Baritone Liverman brings light to darkness in Vocal Arts recital

Wed Feb 02, 2022 at 12:04 pm

Baritone Will Liverman performed a recital for Vocal Arts DC Tuesday night at the Kennedy Center. Photo: Jaclyn Simpson

Vocal Arts DC returned to the Kennedy Center Terrace Theater Tuesday night, for an exciting recital by baritone Will Liverman. Part of the regular audience still chose to remain at home, taking advantage of the option to watch the series via livestream. If the coronavirus continues to recede, hopefully the listeners will return to their seats, following the example of soprano Renée Fleming, artistic advisor at the Kennedy Center, who was in attendance.

Partnered with the versatile pianist Myra Huang, Liverman delved into a program that oscillated between hope and despair. Opening the first half was Carl Loewe’s setting of Goethe’s ballad “Erlkönig,” inspired by a Danish folktale. Not as familiar as the version by the teenage Schubert, composed two years earlier, this song echoes many of Schubert’s ideas, including the shift from minor to major for the apparition of the malevolent title character.

Liverman incarnated the poem’s three characters—father, frightened child, and malevolent elf spirit—with clever vocal characterization and perhaps too much physical acting for a recital, even for this theatrical music. Huang quivered with urgency on the dramatic tremolos, while Liverman leaned to one side, leering creepily, as the Erlking’s sweet crooning devolved into open menace.

Abject terror before an ineluctable threat appeared again at the end of the first half, with the stick-tapping crone of Fate in Rachmaninoff’s “Sud’Ba.” Mortality surprised humans at every turn, announced by the signature motive from Beethoven’s Fifth Symphony, brought out with clarity and variety of attack by Huang in the keyboard part. In this song, the poor, the wealthy, even the lover swooning as he meets his beloved, are all swept away by death: “Enough of happiness!” At the end of a two-year pandemic, the message hit uncomfortably close to home.

Between these two somber bookends came more cheerful repertoire. Liverman deployed a range of vocal tone qualities in a set of three Strauss songs. Full-throated exaltation propelled the surging lines of “Wir sollten wir geheim sie halten,” Huang’s throbbing repeated-note figuration helping to lift Liverman to the heights. By contrast, her muted, searching touch in “Traum durch die Dämmerung” hung about Liverman’s warm, floating head voice like misty gauze.

Exceptional breath support powered Liverman through long, rapturous lines in the more familiar “Zueignung.” The message in this poem, by Hermann von Gilm, resonated specially in the overall program, a dedication to a beloved that has “banished the evil spirits.” Marking the climax on the word “heilig,” Liverman shook the rafters with a thrilling F#.

Ravel’s three-song cycle Don Quichotte à Dulcinée provided comic relief, with Liverman sounding more comfortable with Huang than in the same piece at Wolf Trap in November. Huang’s accompaniment gave an easy, bragging quality to “Chanson romanesque,” and the luxuriant “Chanson épique” featured a suave crescendo to a serene “Amen.” Likewise Liverman’s drunken antics in the final song, “Chanson à boire,” succeeded partly because of Huang’s free-handed escapades at the piano.

On the second half, the musicians gave the world premiere of The Long Year, a new song cycle by Michael Ippolito commissioned by Vocal Arts DC. A recontextualization of poetry by Edna St. Vincent Millay, the theme is not about surviving the pandemic, as one might guess from the title, but about the loss of our relationship to the natural world. “I couldn’t help reading our current climate collapse into these texts,” the composer explained in his program note.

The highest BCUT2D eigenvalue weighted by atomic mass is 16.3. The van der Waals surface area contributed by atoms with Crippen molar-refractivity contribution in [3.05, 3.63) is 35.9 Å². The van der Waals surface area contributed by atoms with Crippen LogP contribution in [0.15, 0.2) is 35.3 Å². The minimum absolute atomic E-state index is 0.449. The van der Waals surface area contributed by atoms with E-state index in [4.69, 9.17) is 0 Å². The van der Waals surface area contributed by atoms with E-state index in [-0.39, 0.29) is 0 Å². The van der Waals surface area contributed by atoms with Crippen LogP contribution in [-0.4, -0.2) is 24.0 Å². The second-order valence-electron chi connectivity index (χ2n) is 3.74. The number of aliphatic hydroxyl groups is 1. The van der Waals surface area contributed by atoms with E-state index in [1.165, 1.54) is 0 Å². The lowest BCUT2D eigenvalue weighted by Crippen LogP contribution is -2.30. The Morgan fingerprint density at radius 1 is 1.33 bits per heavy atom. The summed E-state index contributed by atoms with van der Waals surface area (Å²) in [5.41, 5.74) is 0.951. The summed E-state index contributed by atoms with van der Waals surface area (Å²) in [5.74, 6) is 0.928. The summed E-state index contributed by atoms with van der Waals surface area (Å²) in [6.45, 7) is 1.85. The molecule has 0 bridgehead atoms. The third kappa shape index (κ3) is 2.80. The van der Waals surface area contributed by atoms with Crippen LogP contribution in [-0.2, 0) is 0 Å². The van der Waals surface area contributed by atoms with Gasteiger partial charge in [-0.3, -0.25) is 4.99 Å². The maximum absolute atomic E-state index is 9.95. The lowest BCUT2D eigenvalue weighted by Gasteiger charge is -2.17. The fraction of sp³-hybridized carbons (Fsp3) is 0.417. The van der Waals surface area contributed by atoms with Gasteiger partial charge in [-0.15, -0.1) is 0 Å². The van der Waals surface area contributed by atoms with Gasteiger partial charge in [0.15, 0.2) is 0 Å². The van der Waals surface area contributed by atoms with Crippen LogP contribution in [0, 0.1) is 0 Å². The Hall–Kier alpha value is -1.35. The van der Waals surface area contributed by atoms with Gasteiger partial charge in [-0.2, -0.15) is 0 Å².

The harmonic style was largely tonal, in the sense that the composer often began with and returned to major or minor chords. In a gesture heard in several songs, this harmonic center often lingered statically, while melodic threads in the keyboard and voice wandered away from it, creating dissonances and the sense of something once reliable being rendered unstable. Arranged according to season, in a cycle from winter back to winter, the mood passed from serenity to disturbance.

Huang brought out a curling treble motif over a left-hand drone in “Summer Song,” later gushing forth a fountain of trills and runs cascading down the keyboard. Liverman gave wide-eyed innocence to the poet’s strange connection to a young animal surprised on the moss in “The Fawn.” Later that connection of humanity to the natural world was shattered by the sight of a slain stag in “The Buck in the Snow.”

Liverman’s singing was consistently mellifluous and dignified, while greater interest in this cycle came from the more complicated piano parts. Huang provided the flitting movement of the butterflies in “Mariposa,” with a rollicking toccata accompaniment, as well as the dissonant discomfort underpinning “If Still Your Orchards Bear.” The cycle broke its placid mold only once, when Huang unleashed a crashing interlude that connected the last two songs.

Gospel selections, in pleasing arrangements by Damien Sneed, lifted the spirits at the evening’s end. Adapted for middle voice from the versions Sneed made for tenor Lawrence Brownlee, these featured free vocal rhapsodizing in “All Night, All Day” and Huang’s boisterous stride piano licks in “Down by the Riverside.” Another gospel piece, the hopeful “He’ll Bring It to Pass,” served as encore, in a playful arrangement by Joseph Joubert.

Vocal Arts DC presents soprano Elena Villalón and pianist Kathleen Kelly 7:30 p.m. March 15, in songs by Wolf, Sibelius, Rachmaninov, Montsalvatge, and others.; 202-669-1463

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